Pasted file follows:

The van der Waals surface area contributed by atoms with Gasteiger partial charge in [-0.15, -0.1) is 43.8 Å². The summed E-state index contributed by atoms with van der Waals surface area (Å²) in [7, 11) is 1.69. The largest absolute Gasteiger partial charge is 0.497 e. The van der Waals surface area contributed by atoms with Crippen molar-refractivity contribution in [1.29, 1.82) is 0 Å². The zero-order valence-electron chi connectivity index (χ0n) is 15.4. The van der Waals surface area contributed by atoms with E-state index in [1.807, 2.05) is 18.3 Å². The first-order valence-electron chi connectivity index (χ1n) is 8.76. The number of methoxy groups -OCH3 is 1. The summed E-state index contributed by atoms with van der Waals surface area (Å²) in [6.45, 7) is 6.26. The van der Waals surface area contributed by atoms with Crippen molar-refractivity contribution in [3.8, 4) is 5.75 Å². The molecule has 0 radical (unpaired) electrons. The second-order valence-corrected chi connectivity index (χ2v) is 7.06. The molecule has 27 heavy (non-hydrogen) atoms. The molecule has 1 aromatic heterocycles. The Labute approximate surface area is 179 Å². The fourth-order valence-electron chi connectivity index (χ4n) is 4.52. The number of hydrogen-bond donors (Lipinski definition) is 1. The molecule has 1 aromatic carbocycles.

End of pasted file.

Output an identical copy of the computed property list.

The van der Waals surface area contributed by atoms with Gasteiger partial charge in [-0.15, -0.1) is 43.8 Å². The summed E-state index contributed by atoms with van der Waals surface area (Å²) in [7, 11) is 1.69. The largest absolute Gasteiger partial charge is 0.497 e. The van der Waals surface area contributed by atoms with Crippen molar-refractivity contribution in [1.29, 1.82) is 0 Å². The zero-order valence-electron chi connectivity index (χ0n) is 15.4. The van der Waals surface area contributed by atoms with E-state index in [1.807, 2.05) is 18.3 Å². The first-order valence-electron chi connectivity index (χ1n) is 8.76. The number of methoxy groups -OCH3 is 1. The summed E-state index contributed by atoms with van der Waals surface area (Å²) in [6.45, 7) is 6.26. The van der Waals surface area contributed by atoms with Crippen molar-refractivity contribution in [3.8, 4) is 5.75 Å². The molecule has 0 radical (unpaired) electrons. The second-order valence-corrected chi connectivity index (χ2v) is 7.06. The molecule has 27 heavy (non-hydrogen) atoms. The molecule has 1 aromatic heterocycles. The Labute approximate surface area is 179 Å². The fourth-order valence-electron chi connectivity index (χ4n) is 4.52. The number of hydrogen-bond donors (Lipinski definition) is 1. The molecule has 1 aromatic carbocycles.